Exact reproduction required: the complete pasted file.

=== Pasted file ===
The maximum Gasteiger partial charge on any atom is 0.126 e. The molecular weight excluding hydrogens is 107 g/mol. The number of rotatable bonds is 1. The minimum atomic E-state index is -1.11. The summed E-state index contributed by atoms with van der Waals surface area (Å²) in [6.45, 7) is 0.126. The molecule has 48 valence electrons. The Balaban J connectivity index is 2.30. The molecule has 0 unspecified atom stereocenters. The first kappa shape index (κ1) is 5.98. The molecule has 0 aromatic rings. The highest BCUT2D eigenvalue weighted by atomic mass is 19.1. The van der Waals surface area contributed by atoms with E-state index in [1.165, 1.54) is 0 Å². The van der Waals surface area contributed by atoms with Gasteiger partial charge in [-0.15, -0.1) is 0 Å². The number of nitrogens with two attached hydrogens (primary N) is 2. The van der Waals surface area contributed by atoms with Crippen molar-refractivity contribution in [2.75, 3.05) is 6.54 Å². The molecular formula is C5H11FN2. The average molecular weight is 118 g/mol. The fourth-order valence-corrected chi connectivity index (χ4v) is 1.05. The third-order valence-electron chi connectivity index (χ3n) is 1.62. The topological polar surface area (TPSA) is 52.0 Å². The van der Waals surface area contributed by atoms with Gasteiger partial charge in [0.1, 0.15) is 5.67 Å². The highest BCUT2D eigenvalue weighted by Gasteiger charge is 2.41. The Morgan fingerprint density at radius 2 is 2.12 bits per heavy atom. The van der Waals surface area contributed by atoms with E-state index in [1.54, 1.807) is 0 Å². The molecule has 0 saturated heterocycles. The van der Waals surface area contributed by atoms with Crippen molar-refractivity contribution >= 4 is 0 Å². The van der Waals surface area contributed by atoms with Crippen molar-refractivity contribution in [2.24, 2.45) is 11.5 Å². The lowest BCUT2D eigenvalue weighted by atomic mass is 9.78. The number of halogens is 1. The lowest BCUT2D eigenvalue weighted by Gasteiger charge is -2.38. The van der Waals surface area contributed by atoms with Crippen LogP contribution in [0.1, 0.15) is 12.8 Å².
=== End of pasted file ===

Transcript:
The maximum Gasteiger partial charge on any atom is 0.126 e. The molecular weight excluding hydrogens is 107 g/mol. The number of rotatable bonds is 1. The minimum atomic E-state index is -1.11. The summed E-state index contributed by atoms with van der Waals surface area (Å²) in [6.45, 7) is 0.126. The molecule has 48 valence electrons. The Balaban J connectivity index is 2.30. The molecule has 0 unspecified atom stereocenters. The first kappa shape index (κ1) is 5.98. The molecule has 0 aromatic rings. The highest BCUT2D eigenvalue weighted by atomic mass is 19.1. The van der Waals surface area contributed by atoms with E-state index in [1.165, 1.54) is 0 Å². The van der Waals surface area contributed by atoms with Gasteiger partial charge in [-0.15, -0.1) is 0 Å². The number of nitrogens with two attached hydrogens (primary N) is 2. The van der Waals surface area contributed by atoms with Crippen molar-refractivity contribution in [2.75, 3.05) is 6.54 Å². The molecular formula is C5H11FN2. The average molecular weight is 118 g/mol. The fourth-order valence-corrected chi connectivity index (χ4v) is 1.05. The third-order valence-electron chi connectivity index (χ3n) is 1.62. The topological polar surface area (TPSA) is 52.0 Å². The van der Waals surface area contributed by atoms with Gasteiger partial charge in [0.1, 0.15) is 5.67 Å². The highest BCUT2D eigenvalue weighted by Gasteiger charge is 2.41. The Morgan fingerprint density at radius 2 is 2.12 bits per heavy atom. The van der Waals surface area contributed by atoms with E-state index in [1.54, 1.807) is 0 Å². The molecule has 0 saturated heterocycles. The van der Waals surface area contributed by atoms with Crippen molar-refractivity contribution >= 4 is 0 Å². The van der Waals surface area contributed by atoms with Crippen molar-refractivity contribution in [2.24, 2.45) is 11.5 Å². The lowest BCUT2D eigenvalue weighted by atomic mass is 9.78. The number of halogens is 1. The lowest BCUT2D eigenvalue weighted by Gasteiger charge is -2.38. The van der Waals surface area contributed by atoms with Crippen LogP contribution in [0.1, 0.15) is 12.8 Å².